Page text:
Andrew Hubbard, Editor-in-chief of Taxation magazine gives his reaction to the Spring Statement 2022.
REACTION: SPRING STATEMENT 2022
A few weeks ago the smoke signals from the Treasury suggested that the Chancellor would have nothing to say today about tax. By the beginning of this week it seemed that everything had changed and tax would now be centre stage. I even saw one report that suggested Rishi Sunak would unveil a major reform of corporation tax, so we really went into today’s statement blind. Would we be facing another all-nighter ploughing through thousands of pages of press releases or would we be able to sit back and enjoy afternoon tea?
It became pretty clear early on in the speech that the support for lower paid families would have to be balanced with the impact on the economy of the Ukraine conflict, particularly a predicted inflation rate of more than 7%. Even a few weeks ago it could never have occurred to the Chancellor that he might have to announce that all of his assumptions about the headroom in the economy could be wiped out by the consequences of the invasion.
I suspect that without this the Chancellor would have been bolder in making immediate changes to the system, but he has had to temper his ambition. Nonetheless there were some notable announcements. A rise in the NIC threshold was widely predicted but there might be some surprise that a full £3,000 increase will be introduced almost immediately. Similarly had the rate of fuel duty not been cut it would have been a shock. The VAT reduction on energy saving materials was something of a rabbit out of the proverbial hat – but then we knew that a rabbit would be released at some point during the speech.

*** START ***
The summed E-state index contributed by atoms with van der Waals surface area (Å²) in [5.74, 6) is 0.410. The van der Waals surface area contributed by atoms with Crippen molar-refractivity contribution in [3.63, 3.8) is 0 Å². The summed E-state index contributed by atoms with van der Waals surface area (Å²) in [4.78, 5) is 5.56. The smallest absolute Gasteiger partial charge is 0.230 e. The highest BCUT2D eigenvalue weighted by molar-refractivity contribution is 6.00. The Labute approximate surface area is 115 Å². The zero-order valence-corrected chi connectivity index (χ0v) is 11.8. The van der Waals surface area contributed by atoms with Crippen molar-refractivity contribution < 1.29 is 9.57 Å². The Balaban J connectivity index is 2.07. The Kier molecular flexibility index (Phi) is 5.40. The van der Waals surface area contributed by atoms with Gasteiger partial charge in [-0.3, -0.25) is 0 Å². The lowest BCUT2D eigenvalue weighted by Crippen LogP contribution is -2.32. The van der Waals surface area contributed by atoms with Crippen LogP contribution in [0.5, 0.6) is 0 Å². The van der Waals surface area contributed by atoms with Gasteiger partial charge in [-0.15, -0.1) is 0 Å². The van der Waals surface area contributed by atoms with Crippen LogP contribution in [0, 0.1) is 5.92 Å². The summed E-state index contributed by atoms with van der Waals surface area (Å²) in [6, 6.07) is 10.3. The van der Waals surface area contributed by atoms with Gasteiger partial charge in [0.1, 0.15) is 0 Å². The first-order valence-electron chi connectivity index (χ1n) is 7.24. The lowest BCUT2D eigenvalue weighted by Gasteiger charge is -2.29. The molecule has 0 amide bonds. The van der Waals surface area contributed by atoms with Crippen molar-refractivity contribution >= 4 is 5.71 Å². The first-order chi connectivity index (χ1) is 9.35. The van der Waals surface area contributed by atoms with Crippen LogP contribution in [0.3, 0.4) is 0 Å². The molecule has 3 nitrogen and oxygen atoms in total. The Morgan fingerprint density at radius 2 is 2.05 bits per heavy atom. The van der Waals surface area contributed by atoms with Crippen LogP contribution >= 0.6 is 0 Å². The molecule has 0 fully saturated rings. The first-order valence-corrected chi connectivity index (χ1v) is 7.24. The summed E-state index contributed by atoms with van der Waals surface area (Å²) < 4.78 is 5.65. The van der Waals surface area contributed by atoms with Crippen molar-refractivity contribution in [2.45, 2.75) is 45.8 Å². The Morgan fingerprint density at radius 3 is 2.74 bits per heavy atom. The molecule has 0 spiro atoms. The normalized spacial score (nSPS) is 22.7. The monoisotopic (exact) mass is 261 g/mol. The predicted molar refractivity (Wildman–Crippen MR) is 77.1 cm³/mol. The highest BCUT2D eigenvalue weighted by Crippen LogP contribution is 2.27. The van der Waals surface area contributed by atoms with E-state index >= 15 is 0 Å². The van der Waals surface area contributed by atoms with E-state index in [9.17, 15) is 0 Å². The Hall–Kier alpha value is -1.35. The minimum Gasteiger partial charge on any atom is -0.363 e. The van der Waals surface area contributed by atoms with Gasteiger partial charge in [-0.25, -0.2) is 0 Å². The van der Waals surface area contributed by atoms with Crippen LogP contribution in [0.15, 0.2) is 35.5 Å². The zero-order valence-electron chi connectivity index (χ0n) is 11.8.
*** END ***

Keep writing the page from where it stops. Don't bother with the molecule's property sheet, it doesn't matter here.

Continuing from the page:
To support these immediate announcements we have the grandly named ‘tax plan’. I have to say that I was expecting something more substantial than the relatively short document that was published, this seems to be nothing more than a rehashed version of today’s speech. The direction of travel is clear with the slogan ‘capital, people, ideas’, but we will have to await the detail until consultation over the summer. Provided that there is genuine consultation over the way that the reforms are implemented then it will be worth the wait.
The Chancellor finished with an impassioned announcement of a reduction in the basic rate of income tax to 19%, but not until April 2024. Coupled with the NIC changes this is a radical reshaping of the way the tax system will impact on most earners and my colleagues and I are already scratching our heads trying to work out the consequences of all of this. If the Chancellor manages all of this without creating some anomalies he will do better than any of his predecessors, of whatever political persuasion, have managed to do. Watch this space...
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